“From denial to denial , his existence is diminished: vaguer and more unreal than a syllogism of sighs , how could he still be a creature of flesh and blood? Anemic , he rivals the Idea it self ; he has abstracted himself from his ancestors , from his friends , from every soul and himself; in his veins , once turbulent , rests a light from another world. Liberated from what he has lived, unconcerned by what he will live; he demolishes the signposts on all his roads , and wrests himself from the dials of all time. ” I shall never meet myself again, ” he decides, happy to turn his last hat red against himself, happier still to annihilate—in his forgiveness—all beings , all things .
– E. M. Cioran, A Short History of Decay
Like some bodhisattva of anti-being he roams the blasted universe in triumph as the exiled one, the one without a home, homeless and full of annihilation for all things in their bleak majesty. Yet, his is not a an anti-cosmic gnosis, instead he, as David Larvey suggests, “his thoroughly skeptical solution to humankind’ s extreme alienation is not abandonment of the world; he seeks no transcendence. He counsel s humiliation: he seeks a return to, a sinking back into, the earthly. We are autochthons of this world, if we would only realize it.” The paradisial realm from which humans fell, for Cioran, was not some heavenly abyss of light, but Nature itself, because humans “could not abide the peace and tranquility of life in nature (ibid. Larvey)”. Humans are vile and weak, unable to live within this natural realm they have invented gods and demons, strange worlds inhabited by angels and unbeing toward which they hope to someday to rise into leaving this broken world to its own devices. Cioran sees this as vanity and that humans are killjoys, wastrels, and miscreants: “Man is unacceptable.” (Drawn and Quartered 181).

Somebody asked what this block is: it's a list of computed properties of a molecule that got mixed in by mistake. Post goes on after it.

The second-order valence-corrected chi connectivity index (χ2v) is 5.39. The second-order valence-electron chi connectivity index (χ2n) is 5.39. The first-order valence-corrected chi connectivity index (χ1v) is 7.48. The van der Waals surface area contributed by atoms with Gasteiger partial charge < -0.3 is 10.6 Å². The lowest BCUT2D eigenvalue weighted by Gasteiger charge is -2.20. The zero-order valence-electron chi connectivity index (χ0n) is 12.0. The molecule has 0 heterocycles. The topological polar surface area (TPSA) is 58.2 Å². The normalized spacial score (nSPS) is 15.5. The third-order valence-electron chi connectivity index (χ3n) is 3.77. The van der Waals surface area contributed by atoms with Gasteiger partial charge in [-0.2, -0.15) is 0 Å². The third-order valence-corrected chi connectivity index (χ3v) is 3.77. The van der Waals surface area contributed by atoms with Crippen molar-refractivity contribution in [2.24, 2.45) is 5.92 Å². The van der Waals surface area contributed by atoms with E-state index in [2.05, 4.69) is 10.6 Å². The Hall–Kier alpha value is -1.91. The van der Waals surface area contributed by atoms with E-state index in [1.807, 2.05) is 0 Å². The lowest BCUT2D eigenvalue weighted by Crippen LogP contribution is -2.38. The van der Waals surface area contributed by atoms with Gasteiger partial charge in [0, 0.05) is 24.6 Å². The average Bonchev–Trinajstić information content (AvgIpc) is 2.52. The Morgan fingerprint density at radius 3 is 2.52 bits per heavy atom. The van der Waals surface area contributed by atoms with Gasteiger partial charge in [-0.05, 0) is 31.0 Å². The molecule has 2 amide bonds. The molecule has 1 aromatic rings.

Even the earth understands our inability to cope, the failure to adapt to our world, the corruption at the heart of human desire, our “temptation to Titanism” that threatens the Earth: “Our contortions, visible or secret, we communicate to the planet; already it trembles even as we do, it suffers the contagion of our crises and, as the grand mal spreads, it vomits us forth, cursing us the while” (Drawn and Quartered 57-58). Of religion he tells us that once “we have ceased linking our secret life to God, we can ascend to ecstasies as effective as those of the mystics and conquer this world without recourse to the beyond” (The Temptation to Exist: Dealing with the Mystics). So what of evil?
“—Absolute evil: a being thirsty for ruining our nature would uproot all the trees in spring, it would eat up all the buds, it would poison the springs to kill all the living beings in them, it would stop up all the wells to hear the hoarse voices of the birds, it would cover all the flowers so that it would see them dry and fade, and bent sadly over the ground. It would kick the pregnant women in their bellies to kill the beginning of life, the fruit, all that is fruit, and the virginsʼ smiles, it would freeze them into a grimace. To the lovers, in their sexual spasm, it would throw a cadaver, and to the newborns, even before they opened their eyes, it would fix black glasses into their orbs. On a black board the size of the world, it would leap towards the sun to stop its rays, make it laugh into an eternal night, without stars, a sun in mourning, forever dressed up in black. And this being passes ironically by humanity which waits in agony for the return of sunrays, and it smiles coldly to prayers raised towards the beclouded sky”.